- Shade & Tolerance
- 5 out of 10
- Drought & Tolerance
- 7.5 out of 10
- Traffic Wear & Tear Tolerance
- 5.5 out of 10
- Maintenance Level
(Time + Dollars)
- 2.5 out of 10
TifBlair is a warm season turfgrass that grows well on poor soils with little maintenance and is therefore fondly referred to as the “lazy man’s grass.” Leaf blades are medium-textured and medium green in color. TifBlair was singled out because it stays greener longer in the fall and greens up earlier in the spring than common Centipede and because of improved cold tolerance and seedling vigor.
TifBlair is widely used in large and small landscapes, along roadsides, and in public and private parks throughout the South where maintenance budgets are small and turfgrass expectations high. As a non-attractant for Canada Geese and deer TifBlair is, for safety reasons, well-suited for use around airports and highways.
TifBlair boasts improved cold tolerance over common centipede and thrives from Florida through North Carolina and West to Texas.
Zones 7b to 11a on the 2012 USDA Plant Hardiness Zone Map or Zones 1-2 on the Turfgrass Hardiness Map.
TifBlair is a warm-season turfgrass that, after first frost, goes dormant for the winter.
TifBlair has “medium” shade tolerance, especially under high pine shade.
Drought Tolerance & Water Management
TifBlair survives drought conditions by going dormant (leaves turn gray) then greens up at the first exposure to moisture. TifBlair does not like poorly drained soils especially where water may stand for several days. Optimum water management for TifBlair, as with any grass, is dependent on soil physical characteristics and climate. In general, TifBlair will require 1” of water per week.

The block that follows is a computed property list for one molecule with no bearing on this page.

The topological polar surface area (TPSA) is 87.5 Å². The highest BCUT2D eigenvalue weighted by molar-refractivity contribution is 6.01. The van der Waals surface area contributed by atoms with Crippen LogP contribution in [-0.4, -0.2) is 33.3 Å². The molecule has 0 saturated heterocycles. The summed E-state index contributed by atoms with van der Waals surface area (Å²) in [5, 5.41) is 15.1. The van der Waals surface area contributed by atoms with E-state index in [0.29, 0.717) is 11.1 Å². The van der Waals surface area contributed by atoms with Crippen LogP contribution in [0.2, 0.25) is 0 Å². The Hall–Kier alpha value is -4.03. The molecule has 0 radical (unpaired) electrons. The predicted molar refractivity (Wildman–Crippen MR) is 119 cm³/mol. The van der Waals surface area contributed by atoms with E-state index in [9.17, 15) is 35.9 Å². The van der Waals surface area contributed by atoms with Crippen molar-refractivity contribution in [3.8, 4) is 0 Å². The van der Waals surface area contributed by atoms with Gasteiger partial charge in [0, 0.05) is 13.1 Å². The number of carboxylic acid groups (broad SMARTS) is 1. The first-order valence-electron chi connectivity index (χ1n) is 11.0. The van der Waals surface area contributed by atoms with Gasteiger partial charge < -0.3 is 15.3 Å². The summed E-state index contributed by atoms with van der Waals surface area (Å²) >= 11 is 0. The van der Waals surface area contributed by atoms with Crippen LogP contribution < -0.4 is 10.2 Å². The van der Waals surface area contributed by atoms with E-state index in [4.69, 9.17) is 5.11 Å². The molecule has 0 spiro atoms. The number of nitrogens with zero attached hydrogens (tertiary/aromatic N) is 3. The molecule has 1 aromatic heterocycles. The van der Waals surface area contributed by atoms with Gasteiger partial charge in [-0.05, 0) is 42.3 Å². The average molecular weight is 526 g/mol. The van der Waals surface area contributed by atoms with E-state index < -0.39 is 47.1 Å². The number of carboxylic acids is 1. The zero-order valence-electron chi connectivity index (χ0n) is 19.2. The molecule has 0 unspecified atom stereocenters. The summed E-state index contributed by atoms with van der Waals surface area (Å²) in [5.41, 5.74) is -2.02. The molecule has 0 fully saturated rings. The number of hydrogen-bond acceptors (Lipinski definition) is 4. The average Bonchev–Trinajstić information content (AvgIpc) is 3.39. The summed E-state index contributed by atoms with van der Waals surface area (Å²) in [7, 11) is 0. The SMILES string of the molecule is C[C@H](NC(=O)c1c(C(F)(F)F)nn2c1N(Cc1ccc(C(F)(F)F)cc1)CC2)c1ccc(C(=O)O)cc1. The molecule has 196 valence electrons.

A dense, healthy stand of TifBlair forms a weed resistant barrier, but to be sure, use of a pre-emergent herbicide (recommended for use on centipede lawns on the label), is recommended in the spring and fall. Read and follow all label directions.
Exceptionally tolerant of most common lawn insect pests.
Disease is a minor problem with TifBlair and is limited to patch and decline disease. We recommend annual spring compost topdressing with our Soil3 organic compost to minimize disease impact (more info at soil3.com).
This grass has the lowest fertility requirements of all turf, with annual fertility rates of 1-2 lbs. of actual nitrogen fertilizer per 1,000 sq. ft. providing the best results. Always fertilize based on a soil test. Too much fertility will result in a thatchy, unhealthy lawn. Centipede is one of the few turfgrasses that can be harmed by over fertilization. Most commonly available turf fertilizers contain too much nitrogen for centipede. In fact, in good soils, fertilizer may be completely unnecessary. Compost topdressing with Soil3 and aerating in the spring, after spring green up, can supply all of centipede’s fertility needs for the year. The practice of compost topdressing with Soil3 is true organic lawn care.
Centipede thrives on an acid soil with a pH range of 5.0 to 6.0. Do not apply lime to Centipede without a soil test.
TifBlair is slow-growing vertically and requires less frequent mowing than other warm season turf. Maintain cutting height of 1.5 to 2 inches. Mowing may be required on a 10 to 14 day interval. Mow no more than 1/3 of the leaf off at one mowing. Use sharp mower blades and mow with a rotary mower.
TifBlair is available as sod and seed. Sod is very easy to establish all year long, even when dormant. Seed is very easy to plant and germinate. Plant seed in the spring after all danger of frost is past, covering it with a thin layer of Soil3 organic compost to improve establishment. Complete sod and seed establishment instructions are on our website.